Another issue we discussed was “doctor shopping." When a person who has a diagnosis of chemical dependency gets prescriptions from various doctors in order to misuse medications, typically pain meds or anti-anxiety meds (benzodiazepines), it's called "doctor shopping." When a physician is aware of this behavior or even suspects "doctor shopping," it's the doctor's duty to take action and stop filling prescriptions rather than enable such destructive behavior.

If you have a friend or family member misusing medication in this way, don’t sit by quietly. Taking appropriate action could save a life. Encourage your loved one to seek appropriate treatment. On the Healthy Minds Public Television series, we have two episodes which focus on chemical dependency, episodes #111 and #112 which can be seen at 

Tuesday, September 27, 2011

The Significance of a Sleeping Brain

As a mother of a newborn, "sleep" is an increasingly interesting and important topic in our household.  Not only for my baby, but for my husband and myself - which brings me to the book Healthy Sleep Habits, Happy Child by Dr. Weissbluth.  Since I'm a psychiatry resident as well as a mom, I'm especially drawn to Dr. Weissbluth's discussion on studies showing sleep linked to temperament and attention in children.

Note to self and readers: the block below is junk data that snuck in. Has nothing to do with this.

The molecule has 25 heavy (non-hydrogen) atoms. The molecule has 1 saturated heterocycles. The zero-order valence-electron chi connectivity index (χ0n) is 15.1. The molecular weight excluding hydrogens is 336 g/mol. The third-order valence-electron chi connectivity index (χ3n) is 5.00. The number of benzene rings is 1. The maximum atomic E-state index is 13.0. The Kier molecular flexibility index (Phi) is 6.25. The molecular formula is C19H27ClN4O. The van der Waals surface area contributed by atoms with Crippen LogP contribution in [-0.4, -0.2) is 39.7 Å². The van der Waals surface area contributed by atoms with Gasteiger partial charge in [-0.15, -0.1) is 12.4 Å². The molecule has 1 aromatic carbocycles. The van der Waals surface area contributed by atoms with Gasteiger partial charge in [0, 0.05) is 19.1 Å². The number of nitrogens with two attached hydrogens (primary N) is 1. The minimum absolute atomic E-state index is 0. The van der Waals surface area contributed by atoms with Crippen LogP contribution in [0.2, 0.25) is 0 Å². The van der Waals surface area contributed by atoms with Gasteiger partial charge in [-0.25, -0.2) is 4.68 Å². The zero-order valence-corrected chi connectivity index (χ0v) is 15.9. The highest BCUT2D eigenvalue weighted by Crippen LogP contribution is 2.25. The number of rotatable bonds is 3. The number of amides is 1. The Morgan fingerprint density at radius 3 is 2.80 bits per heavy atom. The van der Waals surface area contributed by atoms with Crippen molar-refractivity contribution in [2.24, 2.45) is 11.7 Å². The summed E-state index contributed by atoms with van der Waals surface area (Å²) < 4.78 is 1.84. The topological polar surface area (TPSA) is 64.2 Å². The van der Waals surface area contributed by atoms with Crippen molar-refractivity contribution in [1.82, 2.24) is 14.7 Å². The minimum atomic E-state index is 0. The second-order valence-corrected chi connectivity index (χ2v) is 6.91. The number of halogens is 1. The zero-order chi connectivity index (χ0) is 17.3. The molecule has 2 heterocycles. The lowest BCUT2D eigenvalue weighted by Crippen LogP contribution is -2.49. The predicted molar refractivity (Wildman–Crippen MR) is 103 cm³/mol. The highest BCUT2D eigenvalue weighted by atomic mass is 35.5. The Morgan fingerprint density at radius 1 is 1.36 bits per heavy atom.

Children need sleep in order to develop.  A sleeping brain is more than just a resting brain; it is a brain that's able to restore, process, and complete essential tasks that an active awake brain is unable to do.  Dr. Weissbluth explains that for young infants, daytime sleeping or naps can help to enhance the brain’s capacity to think.  When we become adults, our busy schedules cause us to forget the importance of these daytime respites and restorations.  Our hectic grown-up days may not always allow naptime, but naps are essential to raising healthy infants and kids.  

The significance of sleep doesn't only apply to young children.  Did you know that teenagers need more sleep than pre-teens?  So, to all parents who are noticing behavior problems, irritability, decreased concentration, or other changes in your children's moods, focus on their sleeping habits. blogger Dr. Gariane Gunter shares how many hours of sleep a child needs according to his or her age in this postI've included some of her tips below:
  • Birth-6 Months: Children need 16-20 hours
  • 6-12 Months: Children need 14-15 hours
  • Ages 1-3: Children need 10-13 hours
  • Ages 3-10: Children need 10-12 hours
  • Ages 11-12: Children need 9-12 hours
  • Teenagers need 10-12 hours of sleep per night